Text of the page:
Relatable characters. I think young readers are looking for characters to spark their souls. But If I had the magic formula, I’d be a mega-selling author!-Trudi

I So Don't Do Makeup by Barrie Summy

How involved do you get with your characters?

When I’m out and about or even when I’m at home with my kids, I’m always wondering what Sherry would make of the situation, how she’d react, what she’d say.-Barrie

For you personally, is it more difficult to write a series or a stand-alone book?

For me, a series is easier than a stand alone, because it takes the pressure off to have to wrap up everything in one neat, tidy bow. It’s incredibly freeing.-Trudi

What advice would you give to writers wanting to write an MG series?

 Choose your characters wisely. You’re going to be spending a lot of time together. -Barrie

 First, remember that a good idea doesn’t always make for a good series. Make sure you have enough material to sustain your work through, at least, five books. Also, every book in your series should be able to stand on its own merits. Finally, and most important, don’t second-guess the marketplace. Write what your heart says must be written. That is, after all, what it’s all about. -Trudi

 Some of our most memorable books from our childhood were book series. For me, it was the Babysitters Club (I so wanted to open my own babysitters club!) and The Boxcar Children (every kid fantasizes about living on their own at some point). You know those are good books when they stay with you into adulthood. I asked readers what some of their favorite childhood series were and this is what they had to say.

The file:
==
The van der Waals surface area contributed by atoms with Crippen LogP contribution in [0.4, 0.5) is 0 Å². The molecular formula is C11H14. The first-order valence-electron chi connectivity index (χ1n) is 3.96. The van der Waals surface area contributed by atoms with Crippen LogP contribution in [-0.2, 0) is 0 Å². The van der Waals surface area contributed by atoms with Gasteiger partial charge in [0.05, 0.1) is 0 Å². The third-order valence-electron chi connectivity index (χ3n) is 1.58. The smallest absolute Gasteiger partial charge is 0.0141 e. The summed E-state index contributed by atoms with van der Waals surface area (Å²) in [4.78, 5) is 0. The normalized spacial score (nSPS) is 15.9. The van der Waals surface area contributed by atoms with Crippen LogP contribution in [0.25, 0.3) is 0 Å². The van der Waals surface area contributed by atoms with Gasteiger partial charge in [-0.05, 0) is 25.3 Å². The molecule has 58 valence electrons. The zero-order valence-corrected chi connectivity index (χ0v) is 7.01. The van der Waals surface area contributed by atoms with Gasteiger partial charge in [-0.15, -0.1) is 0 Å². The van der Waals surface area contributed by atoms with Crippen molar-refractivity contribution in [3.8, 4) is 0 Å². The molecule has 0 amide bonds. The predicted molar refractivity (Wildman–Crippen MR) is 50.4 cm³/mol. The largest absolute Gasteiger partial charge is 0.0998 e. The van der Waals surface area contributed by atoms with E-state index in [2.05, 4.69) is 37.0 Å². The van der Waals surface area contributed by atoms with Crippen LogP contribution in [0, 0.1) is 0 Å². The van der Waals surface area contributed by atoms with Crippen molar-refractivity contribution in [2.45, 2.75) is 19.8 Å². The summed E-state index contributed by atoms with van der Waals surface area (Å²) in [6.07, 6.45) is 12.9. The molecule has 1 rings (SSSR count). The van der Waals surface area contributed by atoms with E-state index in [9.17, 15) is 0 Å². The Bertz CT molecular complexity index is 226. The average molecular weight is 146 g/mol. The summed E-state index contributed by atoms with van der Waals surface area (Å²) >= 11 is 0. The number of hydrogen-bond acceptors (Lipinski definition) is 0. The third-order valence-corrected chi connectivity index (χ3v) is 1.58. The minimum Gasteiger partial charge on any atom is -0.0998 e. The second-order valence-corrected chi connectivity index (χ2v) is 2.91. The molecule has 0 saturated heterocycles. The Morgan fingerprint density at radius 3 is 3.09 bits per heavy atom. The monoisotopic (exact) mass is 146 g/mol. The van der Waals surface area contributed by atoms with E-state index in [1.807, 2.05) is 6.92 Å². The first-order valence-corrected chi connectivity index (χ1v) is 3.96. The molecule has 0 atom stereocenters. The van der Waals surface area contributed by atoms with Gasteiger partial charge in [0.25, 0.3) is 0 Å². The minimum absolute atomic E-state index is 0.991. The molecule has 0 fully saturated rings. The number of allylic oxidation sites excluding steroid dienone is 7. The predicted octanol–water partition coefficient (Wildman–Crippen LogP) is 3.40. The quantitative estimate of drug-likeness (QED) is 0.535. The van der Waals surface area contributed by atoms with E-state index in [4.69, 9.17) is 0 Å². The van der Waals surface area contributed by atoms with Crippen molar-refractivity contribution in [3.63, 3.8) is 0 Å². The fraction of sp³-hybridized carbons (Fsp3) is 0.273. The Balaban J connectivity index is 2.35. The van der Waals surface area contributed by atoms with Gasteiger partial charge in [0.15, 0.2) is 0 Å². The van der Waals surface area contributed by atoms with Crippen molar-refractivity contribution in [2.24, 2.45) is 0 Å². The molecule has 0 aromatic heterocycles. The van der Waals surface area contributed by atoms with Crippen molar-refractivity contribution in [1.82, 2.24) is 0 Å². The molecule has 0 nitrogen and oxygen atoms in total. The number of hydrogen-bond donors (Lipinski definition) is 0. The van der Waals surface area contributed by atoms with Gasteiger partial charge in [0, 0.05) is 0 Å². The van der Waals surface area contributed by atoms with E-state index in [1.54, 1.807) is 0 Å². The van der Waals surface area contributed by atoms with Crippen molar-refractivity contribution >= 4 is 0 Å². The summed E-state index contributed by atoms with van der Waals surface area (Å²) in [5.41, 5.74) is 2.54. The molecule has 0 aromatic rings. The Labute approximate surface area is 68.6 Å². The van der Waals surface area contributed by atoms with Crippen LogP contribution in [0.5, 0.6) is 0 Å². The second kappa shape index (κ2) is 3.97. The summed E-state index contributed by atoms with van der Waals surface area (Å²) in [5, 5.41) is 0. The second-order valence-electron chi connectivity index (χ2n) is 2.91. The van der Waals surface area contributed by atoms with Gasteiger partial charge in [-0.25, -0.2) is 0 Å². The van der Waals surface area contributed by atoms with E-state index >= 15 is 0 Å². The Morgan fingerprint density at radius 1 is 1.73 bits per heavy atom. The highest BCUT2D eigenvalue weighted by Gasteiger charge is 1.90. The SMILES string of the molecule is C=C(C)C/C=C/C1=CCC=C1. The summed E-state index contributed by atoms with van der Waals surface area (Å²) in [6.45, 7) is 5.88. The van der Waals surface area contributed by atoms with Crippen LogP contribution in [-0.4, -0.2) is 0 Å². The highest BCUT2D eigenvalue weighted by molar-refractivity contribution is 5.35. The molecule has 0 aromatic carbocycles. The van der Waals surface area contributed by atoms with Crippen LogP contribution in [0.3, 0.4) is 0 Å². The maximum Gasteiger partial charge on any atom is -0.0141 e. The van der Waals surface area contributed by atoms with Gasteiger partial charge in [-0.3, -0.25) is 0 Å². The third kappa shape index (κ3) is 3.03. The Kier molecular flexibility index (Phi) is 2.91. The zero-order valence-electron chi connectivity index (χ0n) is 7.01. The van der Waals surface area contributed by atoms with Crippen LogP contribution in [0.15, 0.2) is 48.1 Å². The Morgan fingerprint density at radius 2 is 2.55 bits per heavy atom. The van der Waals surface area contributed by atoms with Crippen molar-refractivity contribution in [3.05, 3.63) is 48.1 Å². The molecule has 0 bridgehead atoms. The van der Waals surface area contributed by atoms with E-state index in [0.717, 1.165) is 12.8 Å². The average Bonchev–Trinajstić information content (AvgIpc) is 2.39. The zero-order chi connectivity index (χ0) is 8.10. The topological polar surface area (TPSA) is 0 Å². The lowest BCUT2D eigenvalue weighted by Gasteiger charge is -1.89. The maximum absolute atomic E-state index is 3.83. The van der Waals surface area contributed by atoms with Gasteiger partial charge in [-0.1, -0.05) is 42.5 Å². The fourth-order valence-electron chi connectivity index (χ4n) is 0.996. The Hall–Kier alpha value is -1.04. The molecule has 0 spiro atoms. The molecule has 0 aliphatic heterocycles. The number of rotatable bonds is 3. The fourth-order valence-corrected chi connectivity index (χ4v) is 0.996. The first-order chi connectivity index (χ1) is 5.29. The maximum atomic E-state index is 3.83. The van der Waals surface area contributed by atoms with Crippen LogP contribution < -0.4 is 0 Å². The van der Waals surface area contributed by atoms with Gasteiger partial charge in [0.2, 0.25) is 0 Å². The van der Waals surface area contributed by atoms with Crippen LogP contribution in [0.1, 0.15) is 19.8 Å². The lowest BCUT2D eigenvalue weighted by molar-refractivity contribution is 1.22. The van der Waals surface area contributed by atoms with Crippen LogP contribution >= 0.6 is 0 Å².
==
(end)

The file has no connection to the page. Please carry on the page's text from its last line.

Amie Borst: I loved the Choose Your Own Adventure series.  There was something about having control over the outcome of the story that made me want to read the books again and again.

Jen K. Blom: The Black Stallion. I was a horse nut and dreamed that every horse I read about (all, curiously enough, black Arabians!!) was mine.

Hilary Wagner: My mother got me the Little House series, something I wouldn’t have picked for my self as a kid, but I quickly got hooked! 

Marissa Burt: I really liked the Mandie books (mysteries set around the turn of the century), by: Lois Leppard. the ones that stood the test of time – that I loved as a kid and still read every year – are L.M. Montgomery’s books.

Mom, There's A Dinosaur In Beeson's Lake

Trudi Trueit:  Judy Blume – changed me, and changed my life. That is powerful storytelling.

I personally love writing a series because it allows me to explore my characters in many different situations that I wouldn’t normally have a chance to do with a stand-alone book. I get to know my characters on a deeper level and I find new characteristics in them that I didn’t necessarily realize or show within the first book.

It’s the same as meeting someone for the first time. You spend more time with that person getting to know them. Wanting to be around them. Becoming friends. That’s how you become so invested in your characters. After awhile your characters feel very real to you. Talking to them, on the other hand, is an entirely different issue.

Just like the readers, I don’t have to say goodbye once I’m done. I can pick up right where I left off and continue with the next dramatic and social disaster that my characters have created.

Although I do have one advantage over the readers—I don’t have to wait a year to see what happens next!

Rose Cooper loves gossip so much that she wrote and illustrated a book all about it, which includes all the juicy secrets and gossipy goodness you can get your hands on. Her upcoming middle-grade humor series, Gossip from the Girls’ Room, A Blogtastic! Novel, will be published by Delacorte/Random House, January 11, 2011. Be sure to snoop out Rose’s website at www.Rose-Cooper.com.

17 Comments

17 Comments

  1. Karen B. Schwartz  •  Jul 26, 2010 @7:53 am

    I think the great thing about a series for the kid reader is that it’s easy for them to make a decision on what book to get at the library/bookstore. They know what to expect and that they’ll like it, so they just keep coming back for more. It’s an easy way to keep them reading.